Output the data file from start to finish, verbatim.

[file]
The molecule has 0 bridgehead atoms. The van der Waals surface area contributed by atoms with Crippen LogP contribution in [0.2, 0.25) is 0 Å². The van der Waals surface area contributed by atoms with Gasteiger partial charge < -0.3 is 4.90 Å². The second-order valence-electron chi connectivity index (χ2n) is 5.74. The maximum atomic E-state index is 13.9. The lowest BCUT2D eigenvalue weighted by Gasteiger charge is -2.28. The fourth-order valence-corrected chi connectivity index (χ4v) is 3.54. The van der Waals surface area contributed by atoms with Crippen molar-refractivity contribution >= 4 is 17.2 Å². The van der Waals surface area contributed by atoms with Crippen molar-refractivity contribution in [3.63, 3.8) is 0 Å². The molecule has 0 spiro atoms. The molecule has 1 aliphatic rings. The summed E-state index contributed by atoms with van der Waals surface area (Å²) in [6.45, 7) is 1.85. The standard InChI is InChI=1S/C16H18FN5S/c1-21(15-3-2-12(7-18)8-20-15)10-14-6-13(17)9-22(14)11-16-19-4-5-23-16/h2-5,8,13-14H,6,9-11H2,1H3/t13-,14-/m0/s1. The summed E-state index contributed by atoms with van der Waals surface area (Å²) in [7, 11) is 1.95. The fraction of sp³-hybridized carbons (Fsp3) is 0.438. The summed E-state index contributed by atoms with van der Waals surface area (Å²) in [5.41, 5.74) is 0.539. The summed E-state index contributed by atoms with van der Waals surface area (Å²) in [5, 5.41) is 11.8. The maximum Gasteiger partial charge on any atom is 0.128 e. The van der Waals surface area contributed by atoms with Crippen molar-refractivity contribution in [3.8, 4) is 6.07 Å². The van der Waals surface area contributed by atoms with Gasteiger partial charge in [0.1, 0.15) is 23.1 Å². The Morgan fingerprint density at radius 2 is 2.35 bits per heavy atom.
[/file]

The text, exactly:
The molecule has 0 bridgehead atoms. The van der Waals surface area contributed by atoms with Crippen LogP contribution in [0.2, 0.25) is 0 Å². The van der Waals surface area contributed by atoms with Gasteiger partial charge < -0.3 is 4.90 Å². The second-order valence-electron chi connectivity index (χ2n) is 5.74. The maximum atomic E-state index is 13.9. The lowest BCUT2D eigenvalue weighted by Gasteiger charge is -2.28. The fourth-order valence-corrected chi connectivity index (χ4v) is 3.54. The van der Waals surface area contributed by atoms with Crippen molar-refractivity contribution >= 4 is 17.2 Å². The van der Waals surface area contributed by atoms with Crippen molar-refractivity contribution in [3.63, 3.8) is 0 Å². The molecule has 0 spiro atoms. The molecule has 1 aliphatic rings. The summed E-state index contributed by atoms with van der Waals surface area (Å²) in [6.45, 7) is 1.85. The standard InChI is InChI=1S/C16H18FN5S/c1-21(15-3-2-12(7-18)8-20-15)10-14-6-13(17)9-22(14)11-16-19-4-5-23-16/h2-5,8,13-14H,6,9-11H2,1H3/t13-,14-/m0/s1. The summed E-state index contributed by atoms with van der Waals surface area (Å²) in [7, 11) is 1.95. The fraction of sp³-hybridized carbons (Fsp3) is 0.438. The summed E-state index contributed by atoms with van der Waals surface area (Å²) in [5.41, 5.74) is 0.539. The summed E-state index contributed by atoms with van der Waals surface area (Å²) in [5, 5.41) is 11.8. The maximum Gasteiger partial charge on any atom is 0.128 e. The van der Waals surface area contributed by atoms with Crippen molar-refractivity contribution in [3.8, 4) is 6.07 Å². The van der Waals surface area contributed by atoms with Gasteiger partial charge in [0.1, 0.15) is 23.1 Å². The Morgan fingerprint density at radius 2 is 2.35 bits per heavy atom.